Barrington also said he will focus on public safety issues as a chair of the public safety committee.
He said Oklahoma Highway Patrol troopers are retiring faster than they can be replaced.
“It's a matter of having more trooper academies and getting these slots filled so we can have our law enforcement out on the highway,” he said.
Terrill, whose father served as a senator from Lawton for 22 years, said he has been accused of being a single-issue candidate.
“I don't really fall anywhere on the political spectrum,” Terrill said. “I fall on the side of education. … My whole philosophy has been this: it starts with education. Once you have a well-educated workforce, everything else follows.”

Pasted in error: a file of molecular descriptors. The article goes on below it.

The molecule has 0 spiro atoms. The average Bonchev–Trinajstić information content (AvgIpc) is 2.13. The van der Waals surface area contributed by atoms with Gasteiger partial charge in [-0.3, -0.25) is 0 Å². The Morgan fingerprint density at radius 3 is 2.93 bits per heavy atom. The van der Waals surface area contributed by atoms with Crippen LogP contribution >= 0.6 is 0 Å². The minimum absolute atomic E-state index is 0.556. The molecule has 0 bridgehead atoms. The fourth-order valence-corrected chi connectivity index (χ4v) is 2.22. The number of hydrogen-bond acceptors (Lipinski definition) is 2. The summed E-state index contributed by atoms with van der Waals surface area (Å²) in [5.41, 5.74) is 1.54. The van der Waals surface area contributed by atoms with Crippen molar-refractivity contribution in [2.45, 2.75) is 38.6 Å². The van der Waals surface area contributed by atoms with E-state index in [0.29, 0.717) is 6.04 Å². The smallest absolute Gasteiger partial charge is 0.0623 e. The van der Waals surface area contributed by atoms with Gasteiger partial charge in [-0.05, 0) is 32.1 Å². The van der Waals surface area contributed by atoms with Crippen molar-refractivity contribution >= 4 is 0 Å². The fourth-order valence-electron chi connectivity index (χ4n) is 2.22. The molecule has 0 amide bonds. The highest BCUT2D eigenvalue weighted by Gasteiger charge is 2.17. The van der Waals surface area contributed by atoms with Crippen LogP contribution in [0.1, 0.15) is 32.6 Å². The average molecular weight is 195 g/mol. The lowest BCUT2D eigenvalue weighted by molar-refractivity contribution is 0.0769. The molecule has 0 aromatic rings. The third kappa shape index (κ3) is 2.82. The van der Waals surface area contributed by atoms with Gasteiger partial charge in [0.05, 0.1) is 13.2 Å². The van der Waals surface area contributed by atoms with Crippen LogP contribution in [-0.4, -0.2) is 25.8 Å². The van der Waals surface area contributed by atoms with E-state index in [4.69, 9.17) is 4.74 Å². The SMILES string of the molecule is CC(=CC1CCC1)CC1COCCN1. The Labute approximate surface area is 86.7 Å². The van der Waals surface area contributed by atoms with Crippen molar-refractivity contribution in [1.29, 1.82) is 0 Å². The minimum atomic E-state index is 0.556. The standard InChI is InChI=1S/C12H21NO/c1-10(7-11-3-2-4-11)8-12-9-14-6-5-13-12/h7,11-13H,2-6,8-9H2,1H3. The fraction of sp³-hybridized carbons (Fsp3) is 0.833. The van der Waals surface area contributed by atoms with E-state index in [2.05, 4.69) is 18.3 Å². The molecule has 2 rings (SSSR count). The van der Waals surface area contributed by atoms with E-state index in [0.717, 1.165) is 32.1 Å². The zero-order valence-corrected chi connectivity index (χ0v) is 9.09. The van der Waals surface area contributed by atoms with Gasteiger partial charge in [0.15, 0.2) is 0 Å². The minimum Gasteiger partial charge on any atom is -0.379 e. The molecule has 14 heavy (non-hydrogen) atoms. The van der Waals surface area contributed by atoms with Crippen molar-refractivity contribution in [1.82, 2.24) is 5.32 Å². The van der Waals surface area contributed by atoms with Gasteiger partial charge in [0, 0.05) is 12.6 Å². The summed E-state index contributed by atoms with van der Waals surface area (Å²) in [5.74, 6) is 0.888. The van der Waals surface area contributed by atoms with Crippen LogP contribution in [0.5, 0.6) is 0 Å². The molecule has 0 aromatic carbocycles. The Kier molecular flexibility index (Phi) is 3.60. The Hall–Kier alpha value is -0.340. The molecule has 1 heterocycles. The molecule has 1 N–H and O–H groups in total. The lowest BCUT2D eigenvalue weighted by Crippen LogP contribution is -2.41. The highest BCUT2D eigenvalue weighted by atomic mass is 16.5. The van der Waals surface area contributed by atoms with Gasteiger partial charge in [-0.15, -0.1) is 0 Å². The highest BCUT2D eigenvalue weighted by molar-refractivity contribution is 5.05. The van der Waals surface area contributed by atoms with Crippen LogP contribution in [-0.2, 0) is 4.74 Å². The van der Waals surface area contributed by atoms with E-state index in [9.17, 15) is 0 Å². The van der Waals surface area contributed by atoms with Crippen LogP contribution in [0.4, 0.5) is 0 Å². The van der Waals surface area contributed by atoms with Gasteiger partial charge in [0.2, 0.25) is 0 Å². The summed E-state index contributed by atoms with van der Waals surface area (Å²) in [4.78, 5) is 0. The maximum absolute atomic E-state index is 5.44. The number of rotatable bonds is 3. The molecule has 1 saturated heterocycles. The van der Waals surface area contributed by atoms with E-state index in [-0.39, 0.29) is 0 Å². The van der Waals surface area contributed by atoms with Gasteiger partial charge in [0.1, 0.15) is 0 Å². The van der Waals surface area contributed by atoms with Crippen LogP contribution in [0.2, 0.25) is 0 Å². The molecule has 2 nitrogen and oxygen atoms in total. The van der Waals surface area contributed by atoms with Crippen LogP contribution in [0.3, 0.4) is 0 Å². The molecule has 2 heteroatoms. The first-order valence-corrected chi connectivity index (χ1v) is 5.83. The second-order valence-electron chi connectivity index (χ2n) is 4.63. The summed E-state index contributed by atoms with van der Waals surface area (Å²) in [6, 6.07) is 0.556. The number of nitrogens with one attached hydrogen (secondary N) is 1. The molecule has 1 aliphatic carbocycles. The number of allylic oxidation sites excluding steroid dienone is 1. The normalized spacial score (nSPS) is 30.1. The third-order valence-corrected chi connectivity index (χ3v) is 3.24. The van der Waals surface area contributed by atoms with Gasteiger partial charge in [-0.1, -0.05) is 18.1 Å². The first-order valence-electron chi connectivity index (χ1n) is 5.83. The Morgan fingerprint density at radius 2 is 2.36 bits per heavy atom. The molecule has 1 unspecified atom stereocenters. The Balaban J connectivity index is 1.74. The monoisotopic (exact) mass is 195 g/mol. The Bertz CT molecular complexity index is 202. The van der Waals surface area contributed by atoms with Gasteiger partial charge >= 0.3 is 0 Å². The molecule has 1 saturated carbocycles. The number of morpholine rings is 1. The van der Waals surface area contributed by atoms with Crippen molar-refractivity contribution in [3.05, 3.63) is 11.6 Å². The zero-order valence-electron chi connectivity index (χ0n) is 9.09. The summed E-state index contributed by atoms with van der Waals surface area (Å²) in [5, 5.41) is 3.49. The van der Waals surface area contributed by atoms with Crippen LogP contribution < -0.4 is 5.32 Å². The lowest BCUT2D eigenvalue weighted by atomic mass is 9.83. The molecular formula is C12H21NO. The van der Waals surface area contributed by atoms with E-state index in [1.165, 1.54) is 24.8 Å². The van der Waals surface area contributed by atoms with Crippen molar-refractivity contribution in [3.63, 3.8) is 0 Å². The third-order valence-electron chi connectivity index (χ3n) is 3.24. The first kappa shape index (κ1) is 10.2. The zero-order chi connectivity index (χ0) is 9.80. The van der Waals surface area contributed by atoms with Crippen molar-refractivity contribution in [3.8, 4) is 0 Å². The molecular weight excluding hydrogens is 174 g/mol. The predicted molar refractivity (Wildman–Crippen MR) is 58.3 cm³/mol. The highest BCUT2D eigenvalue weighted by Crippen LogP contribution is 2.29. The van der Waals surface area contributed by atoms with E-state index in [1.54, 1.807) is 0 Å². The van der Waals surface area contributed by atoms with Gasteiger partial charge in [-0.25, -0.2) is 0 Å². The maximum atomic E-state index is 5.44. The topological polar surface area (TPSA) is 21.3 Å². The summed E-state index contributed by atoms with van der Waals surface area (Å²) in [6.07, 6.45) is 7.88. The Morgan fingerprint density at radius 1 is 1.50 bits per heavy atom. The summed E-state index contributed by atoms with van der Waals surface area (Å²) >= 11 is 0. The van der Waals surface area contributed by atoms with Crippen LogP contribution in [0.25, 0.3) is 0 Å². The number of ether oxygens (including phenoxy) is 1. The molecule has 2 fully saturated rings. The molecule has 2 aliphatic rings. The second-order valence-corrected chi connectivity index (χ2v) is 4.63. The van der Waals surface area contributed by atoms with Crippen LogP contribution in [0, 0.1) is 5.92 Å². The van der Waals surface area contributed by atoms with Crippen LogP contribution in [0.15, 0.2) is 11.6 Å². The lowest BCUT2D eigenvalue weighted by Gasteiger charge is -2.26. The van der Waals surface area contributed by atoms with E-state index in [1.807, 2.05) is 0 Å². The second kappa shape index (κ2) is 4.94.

He said the number one recommendation of businesses is improvements to the education system.
Terrill said he would donate a portion of his salary as a senator — the difference between his teaching salary and what he'd make as a senator — to the schools in his district, dividing the money equally.
He said he'd fight for deregulation of the education system, putting more power in the hands of local school districts and less power at the state Education Department.